A deathbed will wasn’t properly executed and should be held invalid, the Court of Appeal has ruled in a decision reminding judges to apply strictly the formality requirements in the Wills Act 1837.
The testator, Martin Lavin, died in hospital within hours of making a will naming his sister Anne as sole beneficiary, signed by her at his direction, it appeared.
Mr Justice Vos initially upheld the claim by one of Martin’s nephews that the will hadn’t been signed by Martin, before ruling in a second trial that the will had been properly made under Martin’s direction.
Overturning Vos J’s findings, Lord Justice Maurice Kay found in the “troubling case” of Barrett v Bem and Ors  EWCA Civ 52 that “there was insufficient evidence to support the judge’s ultimate conclusion that Anne signed the will at Martin’s direction”.
For a deathbed will to be valid, the appeal judge said, “the testator must make some positive communication of his desire that someone else should sign the will on his behalf”.
“Communication may be non-verbal,” he continued, “but in my judgment there must be more than passive acquiescence in someone else’s actions.”
Here, the judge said, Anne “stepped in and took the pen” when Martin was unable to hold it, without there being any evidence that her dying brother had positively communicated his desire that she should.
“The court should not find that a will has been signed by a third party at the direction of the testator unless there is positive and discernible communication (which may be verbal or non-verbal by the testator that he wishes the will to be signed on his behalf by the third party,” Maurice Kay LJ.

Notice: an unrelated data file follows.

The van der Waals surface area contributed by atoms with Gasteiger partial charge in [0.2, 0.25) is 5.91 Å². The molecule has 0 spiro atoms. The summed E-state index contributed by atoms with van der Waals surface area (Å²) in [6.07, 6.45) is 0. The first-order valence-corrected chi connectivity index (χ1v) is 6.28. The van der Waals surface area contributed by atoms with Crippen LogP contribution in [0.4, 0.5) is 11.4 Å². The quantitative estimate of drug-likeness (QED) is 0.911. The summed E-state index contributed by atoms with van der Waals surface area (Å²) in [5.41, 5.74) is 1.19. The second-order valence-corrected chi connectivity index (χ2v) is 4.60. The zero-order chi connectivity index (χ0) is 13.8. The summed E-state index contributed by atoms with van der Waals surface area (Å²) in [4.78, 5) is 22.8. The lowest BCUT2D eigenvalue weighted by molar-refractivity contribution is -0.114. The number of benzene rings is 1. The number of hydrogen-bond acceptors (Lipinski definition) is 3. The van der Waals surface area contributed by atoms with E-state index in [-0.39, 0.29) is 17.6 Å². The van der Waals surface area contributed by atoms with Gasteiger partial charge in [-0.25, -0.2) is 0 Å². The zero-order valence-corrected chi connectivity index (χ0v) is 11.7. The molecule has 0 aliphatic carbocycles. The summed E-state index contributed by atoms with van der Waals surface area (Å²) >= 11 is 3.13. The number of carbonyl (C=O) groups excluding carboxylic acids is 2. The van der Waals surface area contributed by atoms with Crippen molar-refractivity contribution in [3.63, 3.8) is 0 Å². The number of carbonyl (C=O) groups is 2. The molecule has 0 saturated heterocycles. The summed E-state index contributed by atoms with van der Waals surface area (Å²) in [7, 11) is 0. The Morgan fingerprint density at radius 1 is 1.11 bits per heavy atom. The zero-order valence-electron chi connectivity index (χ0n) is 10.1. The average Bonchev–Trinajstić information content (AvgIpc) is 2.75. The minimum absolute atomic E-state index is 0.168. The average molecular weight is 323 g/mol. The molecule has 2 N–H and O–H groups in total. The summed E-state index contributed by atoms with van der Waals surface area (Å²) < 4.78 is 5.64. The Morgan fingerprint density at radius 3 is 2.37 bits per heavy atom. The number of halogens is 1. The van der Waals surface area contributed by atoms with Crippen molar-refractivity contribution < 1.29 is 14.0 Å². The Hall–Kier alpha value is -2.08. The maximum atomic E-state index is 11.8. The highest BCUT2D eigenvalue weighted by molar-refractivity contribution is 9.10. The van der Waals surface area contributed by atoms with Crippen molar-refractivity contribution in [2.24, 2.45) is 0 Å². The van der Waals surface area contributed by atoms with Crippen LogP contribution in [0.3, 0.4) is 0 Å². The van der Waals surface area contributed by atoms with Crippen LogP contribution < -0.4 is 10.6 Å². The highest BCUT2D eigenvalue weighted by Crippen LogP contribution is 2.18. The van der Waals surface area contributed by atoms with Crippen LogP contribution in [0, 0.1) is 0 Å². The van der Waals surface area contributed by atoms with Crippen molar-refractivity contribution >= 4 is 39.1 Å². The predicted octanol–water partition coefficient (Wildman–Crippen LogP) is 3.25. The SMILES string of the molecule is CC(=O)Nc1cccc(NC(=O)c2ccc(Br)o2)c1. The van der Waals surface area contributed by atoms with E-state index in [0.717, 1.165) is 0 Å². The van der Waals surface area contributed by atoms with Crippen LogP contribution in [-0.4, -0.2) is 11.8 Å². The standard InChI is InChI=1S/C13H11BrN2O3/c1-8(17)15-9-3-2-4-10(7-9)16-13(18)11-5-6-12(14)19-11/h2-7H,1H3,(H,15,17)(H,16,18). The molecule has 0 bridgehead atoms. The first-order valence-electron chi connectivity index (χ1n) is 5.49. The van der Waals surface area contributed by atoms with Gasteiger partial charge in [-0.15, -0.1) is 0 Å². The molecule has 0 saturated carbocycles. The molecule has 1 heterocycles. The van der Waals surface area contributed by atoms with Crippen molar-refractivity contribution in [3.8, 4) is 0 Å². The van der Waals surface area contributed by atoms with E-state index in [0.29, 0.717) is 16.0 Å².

He concluded: “The evidence fell short of establishing any positive communication by Martin expressing a direction or instruction to Anne.”
The disputed will was handwritten by Anne’s daughter Hanora when the two visited Martin the day he died. Anne has since died too.
Hanora’s case was that her uncle had signed the will himself, having been asked by a staff nurse who witnessed the will whether he “knew what he was doing”.
This was later disproved by a handwriting expert during the first trial, who “was entirely satisfied that Martin did not sign the will”.
Another nurse who acted as the second witness could not be traced at the time but she later made a statement that either Anne or Hanora “held Martin’s hand to steady it while he signed the will”.
This formed the basis of the second trial where Hanora argued that the will was signed under Martin’s direction after she latterly remembered her mother “holding Martin’s hand or wrist to stop it shaking”.
The first nurse also amended her initial statement to this effect, so that Martin’s signature would now be regarded as a “guided hand” one, where the will is signed not by the testator but under his direction.
Anne was represented by Hatch Brenner LLP, a Norfolk law firm which recently set up Family Fundamentals, a service jointly run with IFA Lucas Fettes and accountants Larking Gowen to offer a full range of private client legal and financial services.